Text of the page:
Mitsubishi Ki-51 SONIA
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Mitsubishi Ki-51 SONIA

To meet an Imperial Japanese Army specification of December 1937 for a ground-attack aircraft, which it was suggested could be a development of the Ki-30 light bomber, Mitsubishi produced two prototypes under the designation Mitsubishi Ki-51. Of similar external appearance to the Ki-30, the new design was generally of smaller dimensions, had a revised and simplified cockpit that put the two-man crew more closely together and, because the bomb bay was not required, the monoplane wing was moved from a mid- to low-wing configuration. Powerplant chosen was the Mitsubishi Ha-26-II radial engine, Tested during the summer of 1939, the two prototypes were followed by 11 service trials aircraft, these being completed before the end of the year. They differed from the prototypes by incorporating a number of modifications, but most important were the introduction of fixed leading-edge slots to improve slow-speed handling and armour plate beneath the engine and crew positions. In addition to the standard production aircraft, there were attempts to develop dedicated reconnaissance versions, initially by the conversion of one Ki-51 service trials aircraft which had the rear cockpit redesigned to accommodate reconnaissance cameras. Test and evaluation of this aircraft, redesignated Ki-51a, brought a realization that the standard Ki-51 could be modified to have provisions for the installation of reconnaissance cameras, and this change was made on the production line. Subsequently, three Ki-71 tactical reconnaisance prototypes were developed from the Ki-51, introducing the 1119kW Mitsubishi Ha-112-11 engine, retractable landing gear, two wing-mounted 20mm cannon and other refinements, but no production examples were built.

Allocated the Allied codename 'Sonia', the Ki-51 was used initially in operations against China, and was deployed against the Allies until the end of the Pacific war. In more intensely contested areas the fairly slow Ki-51s were easy prey for Allied fighters, but in secondary theatres, where an ability to operate from rough and short fields was valuable, these aircraft gave essential close support in countless operations. In the closing stages of the war they were used in kamikaze attacks.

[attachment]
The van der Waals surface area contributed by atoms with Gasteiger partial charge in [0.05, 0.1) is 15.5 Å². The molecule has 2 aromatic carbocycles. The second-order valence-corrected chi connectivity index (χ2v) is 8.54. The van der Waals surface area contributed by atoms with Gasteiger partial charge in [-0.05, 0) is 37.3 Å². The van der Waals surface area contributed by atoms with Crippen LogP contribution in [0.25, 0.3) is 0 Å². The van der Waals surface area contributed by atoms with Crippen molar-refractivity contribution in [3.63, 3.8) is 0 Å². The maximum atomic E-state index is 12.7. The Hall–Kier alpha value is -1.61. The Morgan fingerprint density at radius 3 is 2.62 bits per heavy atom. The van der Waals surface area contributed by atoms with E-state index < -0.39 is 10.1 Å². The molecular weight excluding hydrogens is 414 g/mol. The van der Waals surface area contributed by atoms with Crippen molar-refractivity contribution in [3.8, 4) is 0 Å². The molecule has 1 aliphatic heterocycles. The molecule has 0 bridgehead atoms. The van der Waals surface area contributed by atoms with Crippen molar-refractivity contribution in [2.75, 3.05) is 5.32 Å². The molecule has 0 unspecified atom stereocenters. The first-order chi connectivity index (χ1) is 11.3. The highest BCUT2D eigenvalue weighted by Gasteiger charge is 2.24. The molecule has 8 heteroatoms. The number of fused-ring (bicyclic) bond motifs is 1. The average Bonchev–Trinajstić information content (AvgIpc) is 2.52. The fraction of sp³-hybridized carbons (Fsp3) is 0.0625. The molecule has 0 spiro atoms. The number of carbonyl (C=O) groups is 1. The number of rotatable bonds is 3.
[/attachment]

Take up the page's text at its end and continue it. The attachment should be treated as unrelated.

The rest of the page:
Mitsubishi Ki-51 SONIA

 ENGINE1 x Army Type 99 Mod. 2, 705kW
    Take-off weight2798-2920 kg6169 - 6438 lb
    Empty weight1873 kg4129 lb
    Wingspan12.1 m40 ft 8 in
    Length9.21 m30 ft 3 in
    Height2.73 m9 ft 11 in
    Wing area24.02 m2258.55 sq ft
    Max. speed424 km/h263 mph
    Ceiling8270 m27150 ft
    Range1060 km659 miles
 ARMAMENT3 x 7.7mm machine-guns, 200-300kg of bombs

Mitsubishi Ki-51 SONIAA three-view drawing (752 x 1055)

Patrick, 13.04.2014

with the starter-spinner dog shaft truck thingie, many Japanese planes featured that starter set-up, and I got to inspect one close up on the engine crash remains of a Ki46 Dinah they have at the Tindal Darwin air museum in Australia..the weight-saving on not having an electric start and sometimes internal batteries is considerable, especially for aircraft relying on height and speed for defence like the Dinah.